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Talking With Children About Their Bodies

Between the ages of two and six, young children begin to show a natural interest in their bodies and the bodies of others, especially those who are different from them in gender or maturity. You will likely be bombarded with questions as your child tries to make sense of his identity.

Convey that the body and its functions are natural and healthy, and teach boys and girls about the anatomy of both sexes. Tell girls that their bodies are as marvelously equipped as male bodies. Boys may need to be reassured that their private parts will not fall off. Both boys and girls should be told how they will change as they grow older so they won’t be scared about growing up.

Life will provide you with many teachable moments. If your responses are insensitive, a child can quickly become ashamed, confused, or reluctant to talk about these matters.

Child experts offer these pointers when talking to your preschooler about sexual identity:

  • Use a straight face, matter-of-fact attitude, sense of humor, and your own knowledge when faced with your child’s questions. Remember to keep things simple.
  • It is never too early to respond to your child’s questions or curiosity about sexual identity. The earlier you start, the more natural it becomes.
  • Take advantage of any opportunity your child gives you to talk about sexual matters. Answer early questions about body differences by clearly stating the facts. Say “Girls and boys are made differently. Girls have a vagina, and boys have a penis.”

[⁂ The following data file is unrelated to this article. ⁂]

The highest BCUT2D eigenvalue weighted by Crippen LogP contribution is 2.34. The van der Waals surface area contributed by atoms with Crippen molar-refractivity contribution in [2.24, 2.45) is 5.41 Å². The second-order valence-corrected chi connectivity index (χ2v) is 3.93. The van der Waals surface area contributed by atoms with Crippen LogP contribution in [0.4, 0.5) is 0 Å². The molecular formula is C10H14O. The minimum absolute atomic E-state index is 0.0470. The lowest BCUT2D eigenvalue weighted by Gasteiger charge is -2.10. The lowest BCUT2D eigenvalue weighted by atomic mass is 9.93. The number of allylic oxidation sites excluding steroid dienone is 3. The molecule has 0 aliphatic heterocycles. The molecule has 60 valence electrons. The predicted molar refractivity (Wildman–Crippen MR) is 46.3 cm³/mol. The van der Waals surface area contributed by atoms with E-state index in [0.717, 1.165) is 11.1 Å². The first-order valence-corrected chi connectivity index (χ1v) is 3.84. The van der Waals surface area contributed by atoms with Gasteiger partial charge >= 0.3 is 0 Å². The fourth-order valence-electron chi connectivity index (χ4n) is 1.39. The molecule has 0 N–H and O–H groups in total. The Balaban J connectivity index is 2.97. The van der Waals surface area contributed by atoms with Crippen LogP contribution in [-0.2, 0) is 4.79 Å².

• Avoid misnaming body parts or sharing fantasy explanations (the stork brought you).When your preschooler tells you, “My teacher has a baby in her tummy,” explain simply that the baby is in her uterus.
  • If you’re in public and your three-year-old son says, “My penis itches,” calmly say, “Can it wait, or do you need to take care of it now?” Then explain, “This is something you say in your quiet voice.” This way, you avoid shame and guilt and let him know the difference between public and private behaviors.
  • Keep in mind that your child’s preschool or friends’ families may use other words for body parts or explain things somewhat differently. Keep lines of communication open and reinforce the words you prefer to use.
  • Answer your child honestly and in a way most comfortable for you. Associate sexual identity with personal responsibility.

The following books can help:

  • What’s the Big Secret?: Talking About Sex with Girls and Boys by Laurie Krasny Brown.
  • How to Talk To Your Kids about Really Important Things: For Children Four to Twelve, by C.E. Schaefer and T.F. Digeronimo.

Prepared by: Patti Faughn, Family Life Educator, Springfield Center and Geraldine Peeples, Extension Specialist, Family Life, Department of Human and Community Development. Spring 2006

Editor: Phyllis Picklesimer, Media Communications Specialist, News & Public Affairs, Information Technology and Communications Services